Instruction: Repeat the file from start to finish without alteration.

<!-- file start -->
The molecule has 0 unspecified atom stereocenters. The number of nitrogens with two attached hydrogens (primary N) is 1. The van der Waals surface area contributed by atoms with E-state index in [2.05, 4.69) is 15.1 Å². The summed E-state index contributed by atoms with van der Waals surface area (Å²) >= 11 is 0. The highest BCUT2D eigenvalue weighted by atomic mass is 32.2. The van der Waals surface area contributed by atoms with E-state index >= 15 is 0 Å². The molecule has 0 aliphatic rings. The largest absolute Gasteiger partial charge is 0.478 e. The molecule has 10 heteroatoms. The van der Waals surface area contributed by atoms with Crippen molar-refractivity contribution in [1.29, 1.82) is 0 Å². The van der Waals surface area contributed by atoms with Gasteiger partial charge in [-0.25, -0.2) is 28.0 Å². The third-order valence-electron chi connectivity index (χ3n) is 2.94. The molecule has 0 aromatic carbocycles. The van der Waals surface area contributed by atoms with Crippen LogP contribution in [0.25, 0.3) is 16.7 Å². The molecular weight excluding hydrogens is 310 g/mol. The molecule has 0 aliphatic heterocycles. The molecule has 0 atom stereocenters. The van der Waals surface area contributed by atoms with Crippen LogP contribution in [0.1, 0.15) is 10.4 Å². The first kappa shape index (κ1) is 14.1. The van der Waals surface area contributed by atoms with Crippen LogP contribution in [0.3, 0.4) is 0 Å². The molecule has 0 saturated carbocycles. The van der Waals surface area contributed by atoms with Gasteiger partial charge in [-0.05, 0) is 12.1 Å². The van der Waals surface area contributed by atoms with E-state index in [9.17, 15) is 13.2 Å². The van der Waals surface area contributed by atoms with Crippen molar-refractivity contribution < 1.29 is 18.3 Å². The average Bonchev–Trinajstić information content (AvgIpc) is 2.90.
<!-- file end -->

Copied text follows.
The molecule has 0 unspecified atom stereocenters. The number of nitrogens with two attached hydrogens (primary N) is 1. The van der Waals surface area contributed by atoms with E-state index in [2.05, 4.69) is 15.1 Å². The summed E-state index contributed by atoms with van der Waals surface area (Å²) >= 11 is 0. The highest BCUT2D eigenvalue weighted by atomic mass is 32.2. The van der Waals surface area contributed by atoms with E-state index >= 15 is 0 Å². The molecule has 0 aliphatic rings. The largest absolute Gasteiger partial charge is 0.478 e. The molecule has 10 heteroatoms. The van der Waals surface area contributed by atoms with Crippen molar-refractivity contribution in [1.29, 1.82) is 0 Å². The van der Waals surface area contributed by atoms with Gasteiger partial charge in [-0.25, -0.2) is 28.0 Å². The third-order valence-electron chi connectivity index (χ3n) is 2.94. The molecule has 0 aromatic carbocycles. The van der Waals surface area contributed by atoms with Crippen LogP contribution in [0.25, 0.3) is 16.7 Å². The molecular weight excluding hydrogens is 310 g/mol. The molecule has 0 aliphatic heterocycles. The molecule has 0 atom stereocenters. The van der Waals surface area contributed by atoms with Crippen LogP contribution in [0.1, 0.15) is 10.4 Å². The first kappa shape index (κ1) is 14.1. The van der Waals surface area contributed by atoms with Crippen LogP contribution in [0.3, 0.4) is 0 Å². The molecule has 0 saturated carbocycles. The van der Waals surface area contributed by atoms with Gasteiger partial charge in [-0.05, 0) is 12.1 Å². The van der Waals surface area contributed by atoms with E-state index in [9.17, 15) is 13.2 Å². The van der Waals surface area contributed by atoms with Crippen molar-refractivity contribution < 1.29 is 18.3 Å². The average Bonchev–Trinajstić information content (AvgIpc) is 2.90.